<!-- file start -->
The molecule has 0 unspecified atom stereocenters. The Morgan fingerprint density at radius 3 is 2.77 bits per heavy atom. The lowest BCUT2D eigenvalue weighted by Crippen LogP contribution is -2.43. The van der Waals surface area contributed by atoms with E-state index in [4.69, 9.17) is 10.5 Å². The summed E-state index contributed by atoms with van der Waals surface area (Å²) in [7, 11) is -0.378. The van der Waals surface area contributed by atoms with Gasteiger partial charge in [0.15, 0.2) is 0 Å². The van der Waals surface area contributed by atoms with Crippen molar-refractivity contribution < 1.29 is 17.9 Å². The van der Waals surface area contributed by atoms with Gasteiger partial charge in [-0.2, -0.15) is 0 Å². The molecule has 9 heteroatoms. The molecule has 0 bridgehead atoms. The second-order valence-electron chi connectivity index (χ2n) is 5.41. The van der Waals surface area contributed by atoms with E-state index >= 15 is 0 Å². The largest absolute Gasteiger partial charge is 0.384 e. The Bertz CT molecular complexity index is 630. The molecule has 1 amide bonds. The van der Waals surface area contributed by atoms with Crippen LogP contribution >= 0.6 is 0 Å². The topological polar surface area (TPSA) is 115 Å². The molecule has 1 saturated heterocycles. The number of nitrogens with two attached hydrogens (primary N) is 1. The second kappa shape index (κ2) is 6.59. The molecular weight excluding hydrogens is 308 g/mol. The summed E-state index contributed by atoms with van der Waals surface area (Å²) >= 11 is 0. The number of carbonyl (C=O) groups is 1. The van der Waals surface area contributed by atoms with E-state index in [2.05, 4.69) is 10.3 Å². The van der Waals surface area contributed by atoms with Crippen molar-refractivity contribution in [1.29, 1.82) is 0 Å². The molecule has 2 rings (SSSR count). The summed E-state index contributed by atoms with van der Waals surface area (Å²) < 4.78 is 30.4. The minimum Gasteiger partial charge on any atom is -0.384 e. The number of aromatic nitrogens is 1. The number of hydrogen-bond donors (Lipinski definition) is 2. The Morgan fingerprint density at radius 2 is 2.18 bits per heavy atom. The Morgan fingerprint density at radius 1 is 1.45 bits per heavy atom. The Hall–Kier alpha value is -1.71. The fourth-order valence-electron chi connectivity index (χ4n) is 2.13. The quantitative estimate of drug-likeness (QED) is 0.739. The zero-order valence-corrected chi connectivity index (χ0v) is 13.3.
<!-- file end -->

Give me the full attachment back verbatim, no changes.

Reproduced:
The molecule has 0 unspecified atom stereocenters. The Morgan fingerprint density at radius 3 is 2.77 bits per heavy atom. The lowest BCUT2D eigenvalue weighted by Crippen LogP contribution is -2.43. The van der Waals surface area contributed by atoms with E-state index in [4.69, 9.17) is 10.5 Å². The summed E-state index contributed by atoms with van der Waals surface area (Å²) in [7, 11) is -0.378. The van der Waals surface area contributed by atoms with Gasteiger partial charge in [0.15, 0.2) is 0 Å². The van der Waals surface area contributed by atoms with Crippen molar-refractivity contribution < 1.29 is 17.9 Å². The van der Waals surface area contributed by atoms with Gasteiger partial charge in [-0.2, -0.15) is 0 Å². The molecule has 9 heteroatoms. The molecule has 0 bridgehead atoms. The second-order valence-electron chi connectivity index (χ2n) is 5.41. The van der Waals surface area contributed by atoms with E-state index >= 15 is 0 Å². The largest absolute Gasteiger partial charge is 0.384 e. The Bertz CT molecular complexity index is 630. The molecule has 1 amide bonds. The van der Waals surface area contributed by atoms with Crippen LogP contribution >= 0.6 is 0 Å². The topological polar surface area (TPSA) is 115 Å². The molecule has 1 saturated heterocycles. The number of nitrogens with two attached hydrogens (primary N) is 1. The second kappa shape index (κ2) is 6.59. The molecular weight excluding hydrogens is 308 g/mol. The summed E-state index contributed by atoms with van der Waals surface area (Å²) >= 11 is 0. The number of carbonyl (C=O) groups is 1. The van der Waals surface area contributed by atoms with E-state index in [2.05, 4.69) is 10.3 Å². The van der Waals surface area contributed by atoms with Crippen molar-refractivity contribution in [1.29, 1.82) is 0 Å². The molecule has 2 rings (SSSR count). The summed E-state index contributed by atoms with van der Waals surface area (Å²) < 4.78 is 30.4. The minimum Gasteiger partial charge on any atom is -0.384 e. The number of aromatic nitrogens is 1. The number of hydrogen-bond donors (Lipinski definition) is 2. The Morgan fingerprint density at radius 2 is 2.18 bits per heavy atom. The Morgan fingerprint density at radius 1 is 1.45 bits per heavy atom. The Hall–Kier alpha value is -1.71. The fourth-order valence-electron chi connectivity index (χ4n) is 2.13. The quantitative estimate of drug-likeness (QED) is 0.739. The zero-order valence-corrected chi connectivity index (χ0v) is 13.3.